In June, Farebrother and his relatives celebrate the news that he will be taking over Casaubon’s post. Miss Winifred tells him through happy tears that he should finally get married; he agrees but laments that he is “a seedy old fellow” and no one could love him. Farebrother intends to keep his old parish as well, even though this will be a lot of work. However, at just that point Fred Vincy returns from college having finally gained his degree. He tells Farebrother that though he doesn’t want to, he might go into the church so the money spent on his education doesn’t go to waste.
This passage explores the way that both Farebrother and Fred struggle with the demand to live up to societal expectations. Now that he has secured a prosperous income it is expected that Farebrother should get married, but he doesn’t know if he will be able to find someone. Meanwhile, Fred knows that having obtained his degree, he should enter the clergy even though this is not what he really wants.
Fred thinks that life as a clergyman will be too “serious” for him, but he feels that there is nothing else he can do. He also confesses that he has been in love with Mary Garth since childhood, who in the past has been opposed to his entering the church. He feels that he will only know what to do once he knows Mary’s current opinion. The next day Farebrother goes to see Mary and asks her what she thinks Fred should do. However, before she can answer he adds that Mr. Garth told him about her refusal to burn Featherstone’s will and her guilt over it.
Fred’s deference to Mary’s opinion is moving, and sets him apart from most other men in Middlemarch. Unlike these others, he has not accepted that men are naturally superior to women—or at least doesn’t act like he thinks this. He genuinely trusts Mary’s judgment and believes that she knows what’s best for him better than he does.
Farebrother says he thinks he will be able to relieve Mary’s guilt, and then explains to her that burning one will would have made the other one legally void. Her actions therefore did not ruin Fred’s future in the way she feared. Mary is happy to hear this. Farebrother then mentions Fred’s dilemma about the church again, saying that he personally feels Fred would do well as a clergyman and could work for him as his curate. However, Fred’s decision is completely dependent on Mary’s opinion.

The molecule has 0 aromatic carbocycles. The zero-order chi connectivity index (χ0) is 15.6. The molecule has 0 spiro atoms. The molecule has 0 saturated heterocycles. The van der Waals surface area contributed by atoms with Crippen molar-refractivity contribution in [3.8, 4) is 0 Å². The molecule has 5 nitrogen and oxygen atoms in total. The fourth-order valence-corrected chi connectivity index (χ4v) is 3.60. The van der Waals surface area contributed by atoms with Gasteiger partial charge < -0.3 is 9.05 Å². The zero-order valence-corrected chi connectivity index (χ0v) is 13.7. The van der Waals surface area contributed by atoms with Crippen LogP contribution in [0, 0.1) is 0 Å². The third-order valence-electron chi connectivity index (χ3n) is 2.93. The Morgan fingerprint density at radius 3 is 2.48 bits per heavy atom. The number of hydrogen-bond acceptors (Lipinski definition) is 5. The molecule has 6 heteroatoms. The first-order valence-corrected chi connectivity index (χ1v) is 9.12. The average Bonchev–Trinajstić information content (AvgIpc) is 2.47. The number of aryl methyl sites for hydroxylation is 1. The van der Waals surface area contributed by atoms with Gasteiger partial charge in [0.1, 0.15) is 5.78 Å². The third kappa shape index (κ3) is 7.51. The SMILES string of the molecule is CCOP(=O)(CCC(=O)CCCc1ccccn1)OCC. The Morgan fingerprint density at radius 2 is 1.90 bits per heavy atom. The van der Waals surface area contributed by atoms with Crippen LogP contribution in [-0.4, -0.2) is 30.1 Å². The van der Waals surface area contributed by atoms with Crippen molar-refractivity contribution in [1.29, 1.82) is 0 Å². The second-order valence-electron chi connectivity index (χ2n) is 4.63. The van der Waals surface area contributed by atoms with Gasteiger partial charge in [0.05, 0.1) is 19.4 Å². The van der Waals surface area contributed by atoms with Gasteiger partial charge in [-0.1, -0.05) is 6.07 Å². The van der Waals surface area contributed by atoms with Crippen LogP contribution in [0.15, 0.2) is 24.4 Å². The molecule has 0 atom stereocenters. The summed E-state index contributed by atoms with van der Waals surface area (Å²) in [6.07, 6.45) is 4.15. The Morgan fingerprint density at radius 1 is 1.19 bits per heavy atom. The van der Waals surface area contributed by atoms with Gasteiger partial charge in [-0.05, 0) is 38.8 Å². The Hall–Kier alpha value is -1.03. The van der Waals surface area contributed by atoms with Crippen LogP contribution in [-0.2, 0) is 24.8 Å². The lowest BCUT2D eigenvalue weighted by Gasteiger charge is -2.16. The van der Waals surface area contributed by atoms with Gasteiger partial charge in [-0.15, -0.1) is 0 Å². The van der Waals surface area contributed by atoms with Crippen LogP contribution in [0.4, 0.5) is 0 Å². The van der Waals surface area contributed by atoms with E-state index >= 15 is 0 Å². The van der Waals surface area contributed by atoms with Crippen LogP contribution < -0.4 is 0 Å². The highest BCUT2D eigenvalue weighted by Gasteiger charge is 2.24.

Recall here that Farebrother has a remarkably secular attitude for a clergyman, and it is perhaps for this reason that he believes that Fred could have a perfectly good career in the church. A more deeply religious clergyman would likely see that Fred would not be the best candidate to devote his life to Christianity.
Mary confesses that she isn’t sure if she will marry Fred at all, but that she certainly couldn’t marry him if he entered the church. She explains that people like Fred do not have the right “to represent Christianity,” as their hearts are not really in it. Finally, Mary repeats that until Fred has done something “serious,” she will not consider him as a suitor. However, after Farebrother asks about Mary considering someone else (with the possible implication that he means himself), Mary clarifies that she is very attached to Fred. She just wants him to prove himself.
Mary’s pragmatic nature is so strong that she subsumes her evident adoration of Fred underneath her knowledge that she will need to marry a responsible person. She displays a remarkable balance between loyalty and pragmatism: while it would be easy for her to accept Farebrother or another man as her husband, she instead patiently waits for Fred even though he may never change.